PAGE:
Understanding Your Customer Lifetime Value – What You Need to Know
Your customer lifetime value (CLV) is one of the most important metrics to measure when assessing the success of your business activities. Therefore, if you haven't already calculated yours, now is the time to do it. Let's examine what this metric is and how you can utilise it to improve your company's sales revenue.
What Is Your Customer Lifetime Value?
Sometimes referred to as life-time value (LTV) or lifetime customer value (LCV), CLV the amount of net profit that you can expect to make from a customer over the course of your relationship with them. The basic principle is a simple one. If a client is loyal to your company for ten years, for example, and your annual net profit from that customer is £25k, their CLV will be £250k. If you operate a company where clients' pay you set amounts at regular intervals, it's easier to work out your CLV, but you can still estimate it if your sales pattern isn't as predictable.
If you want to calculate your historic CLV more accurately or predict what it's likely to be in future, there are formulas that you can use. You'll need access to data about your business, such as your average profit margin per sale, your customer acquisitions costs, the average length of your customer relationships, your average transaction spend and more. If you work with professional business growth specialists, such as JDR, they'll be able to guide you through the process.
What Benefits Could Knowing Your CLV Bring?
If you know your CLV, you can assess the success of your marketing activities more accurately and make well-informed decisions about your expenditure. For example, if you engage in an inbound marketing campaign that costs you £1 per customer that you acquire and each product you sell nets you a profit of £0.75, it will seem like you've made a loss. However, if your CLV is £100, that campaign suddenly becomes a success.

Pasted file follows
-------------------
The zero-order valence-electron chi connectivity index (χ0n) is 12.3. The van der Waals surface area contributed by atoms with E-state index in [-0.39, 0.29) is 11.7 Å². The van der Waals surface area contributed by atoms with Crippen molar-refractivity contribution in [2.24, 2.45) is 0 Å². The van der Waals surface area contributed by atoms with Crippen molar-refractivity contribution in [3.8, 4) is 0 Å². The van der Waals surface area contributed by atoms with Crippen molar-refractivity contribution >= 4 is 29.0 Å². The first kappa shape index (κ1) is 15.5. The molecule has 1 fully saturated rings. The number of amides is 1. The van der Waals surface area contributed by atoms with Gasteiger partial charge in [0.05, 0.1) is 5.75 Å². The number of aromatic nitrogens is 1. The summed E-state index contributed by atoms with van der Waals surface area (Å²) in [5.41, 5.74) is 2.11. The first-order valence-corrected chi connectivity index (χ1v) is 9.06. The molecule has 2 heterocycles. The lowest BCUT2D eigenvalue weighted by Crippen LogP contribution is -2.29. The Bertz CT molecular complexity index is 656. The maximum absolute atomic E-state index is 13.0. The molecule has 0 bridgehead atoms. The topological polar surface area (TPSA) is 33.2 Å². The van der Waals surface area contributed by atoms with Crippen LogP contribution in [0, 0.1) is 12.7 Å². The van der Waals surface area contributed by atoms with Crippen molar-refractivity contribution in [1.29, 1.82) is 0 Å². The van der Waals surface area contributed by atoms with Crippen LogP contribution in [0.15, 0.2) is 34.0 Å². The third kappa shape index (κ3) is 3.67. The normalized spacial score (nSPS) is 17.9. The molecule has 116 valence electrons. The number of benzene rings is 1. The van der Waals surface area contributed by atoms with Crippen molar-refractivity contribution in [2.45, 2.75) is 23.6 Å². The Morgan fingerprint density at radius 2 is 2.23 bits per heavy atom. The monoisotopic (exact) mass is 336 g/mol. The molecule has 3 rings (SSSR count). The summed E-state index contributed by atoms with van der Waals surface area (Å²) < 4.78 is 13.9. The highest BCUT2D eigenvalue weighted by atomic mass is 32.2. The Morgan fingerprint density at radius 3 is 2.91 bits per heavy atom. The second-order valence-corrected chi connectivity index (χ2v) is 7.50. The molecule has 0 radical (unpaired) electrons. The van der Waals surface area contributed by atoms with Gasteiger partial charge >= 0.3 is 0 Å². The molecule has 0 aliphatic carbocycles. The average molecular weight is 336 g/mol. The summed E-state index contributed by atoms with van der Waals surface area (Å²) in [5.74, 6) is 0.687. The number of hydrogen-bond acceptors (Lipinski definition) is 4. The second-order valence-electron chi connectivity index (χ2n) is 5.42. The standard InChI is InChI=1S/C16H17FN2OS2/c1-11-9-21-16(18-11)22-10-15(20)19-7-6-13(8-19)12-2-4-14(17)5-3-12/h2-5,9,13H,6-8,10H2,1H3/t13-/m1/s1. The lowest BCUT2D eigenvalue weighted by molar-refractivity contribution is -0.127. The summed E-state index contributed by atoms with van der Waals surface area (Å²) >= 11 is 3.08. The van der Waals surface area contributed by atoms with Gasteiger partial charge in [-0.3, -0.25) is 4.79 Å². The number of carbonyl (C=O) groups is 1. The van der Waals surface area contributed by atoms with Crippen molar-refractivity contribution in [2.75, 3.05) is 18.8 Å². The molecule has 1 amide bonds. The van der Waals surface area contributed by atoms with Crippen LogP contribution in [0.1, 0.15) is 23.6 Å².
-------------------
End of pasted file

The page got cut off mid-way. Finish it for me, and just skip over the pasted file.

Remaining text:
What's more, once you've calculated your CLV, you can take steps to improve it – and that could dramatically affect the profit you make. You might want to implement a loyalty programme, for example, to increase the length of your customer relationships, or focus more on upselling and cross-selling your products and services, so you can increase the number of customer transactions. You could also launch email marketing campaigns to persuade customers who haven't engaged with you recently to buy from you again, or direct them to content that might interest them on your website. It's also worth examining your customer support and retention processes to ensure that the customer service you're providing isn't causing you to lose repeat sales.
Find Out More
To find out more about how your CLV can benefit your business, get in touch . We can help you increase your average CLV and use it to create a marketing plan that delivers, as well as assist you with your calculations.
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